Thursday, October 2, 2008

Cyril Robinson: Students on Trial, Part II: Legal Counsel Needed

MODERATOR: In the post "Students on Trial: Conduct Code Revisited," I asked Cyril Robinson to elaborate on the role lawyers and/or other legal counselors might play. Mr. Robinson kindly replied with the following:

[The Student Conduct Code reads:]
"3) . . . The responsibility for selecting an advisor is placed on the charged student. The advisor may be any individual except a principal or witness in the hearing. The advisor shall be limited to advising the student and shall not participate directly in the hearing except by permission of the hearing agent and then only when the hearing agent finds special circumstances such as a party’s inability or difficulty communicating;"

Jonathan—this is a response to your questions about my thoughts on the above provision of the Student Conduct Code stating that “the advisor shall be limited to advising the student and shall not participate directly in the hearing except by permission of the hearing agent.” I can only guess what harm the drafters were concerned with but that guess is that they were concerned that attorneys [who are not mentioned in the provision]would interfere in the proceedings by raising frequent and irrelevant objections and numerous technical legal points. If this was the fear it reveals an astonishing ignorance of legal reality. Few students could afford to pay attorneys. Several years ago, I heard that attorneys in this area charged $150 an hour and it is doubtless more now. Moreover, the vast number of cases considered under the Student Conduct Code (SCC) do not require and probably would not benefit from an attorney’s skills and the potential penalties are not severe enough for a student to ask for an attorney’s assistance.

But some cases do. I will recite the facts involving a case I handled that illustrate these problems. I was called on by the faculty members of the Chinese-American Friendship Association, a campus organization, to represent two married Chinese students who were engaged in marital dispute while living in Evergreen terrace. The facts were simple. During an argument, the husband reached for a necklace the wife wore, and after a struggle that involved no physical injury, the wife called the campus police, who arrested and charged both husband and wife. This act resulted in criminal charges in the Jackson County Criminal Court and charges under the SCC.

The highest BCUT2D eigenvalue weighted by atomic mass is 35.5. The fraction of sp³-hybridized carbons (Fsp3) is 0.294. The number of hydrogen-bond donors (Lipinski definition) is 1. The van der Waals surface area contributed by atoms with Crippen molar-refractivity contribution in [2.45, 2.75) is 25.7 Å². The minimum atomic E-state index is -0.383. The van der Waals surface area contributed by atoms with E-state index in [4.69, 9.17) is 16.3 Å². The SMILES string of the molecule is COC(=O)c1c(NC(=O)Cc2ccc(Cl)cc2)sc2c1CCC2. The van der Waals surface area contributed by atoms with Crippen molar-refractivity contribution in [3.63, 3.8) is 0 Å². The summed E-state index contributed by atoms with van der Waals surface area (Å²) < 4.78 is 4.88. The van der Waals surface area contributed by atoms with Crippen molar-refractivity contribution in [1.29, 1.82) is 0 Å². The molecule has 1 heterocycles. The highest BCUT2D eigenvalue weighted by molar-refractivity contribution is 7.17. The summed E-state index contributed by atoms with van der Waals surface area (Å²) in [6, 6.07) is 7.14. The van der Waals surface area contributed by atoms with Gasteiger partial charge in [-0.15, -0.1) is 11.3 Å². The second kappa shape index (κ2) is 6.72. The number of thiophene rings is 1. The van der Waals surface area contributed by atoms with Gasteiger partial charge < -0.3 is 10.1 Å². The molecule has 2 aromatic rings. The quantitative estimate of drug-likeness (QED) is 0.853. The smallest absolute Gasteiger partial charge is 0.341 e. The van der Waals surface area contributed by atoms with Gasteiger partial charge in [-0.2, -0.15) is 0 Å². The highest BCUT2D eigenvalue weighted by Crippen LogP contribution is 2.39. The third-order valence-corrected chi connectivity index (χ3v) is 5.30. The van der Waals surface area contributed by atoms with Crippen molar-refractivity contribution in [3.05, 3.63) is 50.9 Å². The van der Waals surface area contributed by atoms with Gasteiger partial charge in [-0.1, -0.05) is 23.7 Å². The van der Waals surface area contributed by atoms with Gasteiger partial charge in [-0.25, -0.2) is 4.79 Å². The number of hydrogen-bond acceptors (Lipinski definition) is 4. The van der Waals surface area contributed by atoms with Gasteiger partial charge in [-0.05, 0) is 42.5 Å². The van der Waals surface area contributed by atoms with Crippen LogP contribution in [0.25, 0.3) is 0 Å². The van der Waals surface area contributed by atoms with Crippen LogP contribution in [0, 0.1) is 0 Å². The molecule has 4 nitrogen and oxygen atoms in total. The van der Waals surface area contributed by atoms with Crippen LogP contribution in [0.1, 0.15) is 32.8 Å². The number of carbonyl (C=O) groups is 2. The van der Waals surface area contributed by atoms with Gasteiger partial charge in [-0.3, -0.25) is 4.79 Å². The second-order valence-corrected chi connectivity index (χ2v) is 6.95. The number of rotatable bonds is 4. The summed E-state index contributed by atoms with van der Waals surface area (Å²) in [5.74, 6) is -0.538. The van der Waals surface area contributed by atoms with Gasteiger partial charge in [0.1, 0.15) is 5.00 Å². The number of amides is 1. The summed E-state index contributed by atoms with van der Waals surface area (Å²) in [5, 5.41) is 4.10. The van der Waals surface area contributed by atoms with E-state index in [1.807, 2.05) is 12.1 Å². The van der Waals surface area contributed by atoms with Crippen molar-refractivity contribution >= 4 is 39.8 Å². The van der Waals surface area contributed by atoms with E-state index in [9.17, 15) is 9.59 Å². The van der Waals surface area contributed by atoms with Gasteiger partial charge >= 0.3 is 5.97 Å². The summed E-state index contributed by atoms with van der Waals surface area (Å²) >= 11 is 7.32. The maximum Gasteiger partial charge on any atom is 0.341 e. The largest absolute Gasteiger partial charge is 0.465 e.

It so happened that Sheila Simon was the state’s attorney assigned to the case. I explained the facts to her and that there were no injuries. She agreed to dismiss the case against both.

Turning to the SCC case, I explained to my clients that because there were cross claims I could not represent both of them and ended up representing the husband. The wife did not choose to have an attorney. I asked that the case be dismissed but the hearing officer refused. We had a full trial in which witnesses testified and at the end,the hearing officer dismissed the charges against both parties.

As I indicated earlier, one of the most frustrating features of this proceeding was that there were then no copying facilities available, and documents could not be taken from the hearing room, and so it was necessary for me to hand copy all documents.

Returning to the question of the need for a political advisor: in this case, my clients were foreigners, spoke poor English and were unfamiliar with American court procedures and so at least in cases of foreign students, of which there are many on the SIUC campus, adequate legal counsel is necessary.

Unfortunately, a fairly large number of American students are ignorant of such procedure. I taught courses of criminal justice and criminal procedure for years to undergraduate students and I can testify that on entering these courses their knowledge of the fundamentals of the American legal system was minimal.

As far as I know, the University makes no effort to teach these fundamentals to all students unless they take these special courses. Therefore, one can suppose that the vast number of students accused of a violation of the SCC will have only the vaguest idea of how to mount a defense to a charge.

I think that if the university is serious about wanting to provide procedural due process to students, it should:

1) provide a sort of pre-trial hearing in which some legally trained person, perhaps a third-year law student, would review the charge against the student to determine if there are “special circumstances such as a party’s inability or difficulty communicating;” or where the case is of such complexity that the student needs legal assistance;

2) In such a case, a law student would be assigned to aid the student, with full ability to call and cross-examine witnesses and to argue the case in favor of the accused;

3) This assistant or another should also be allowed to continue the case on to appeal.

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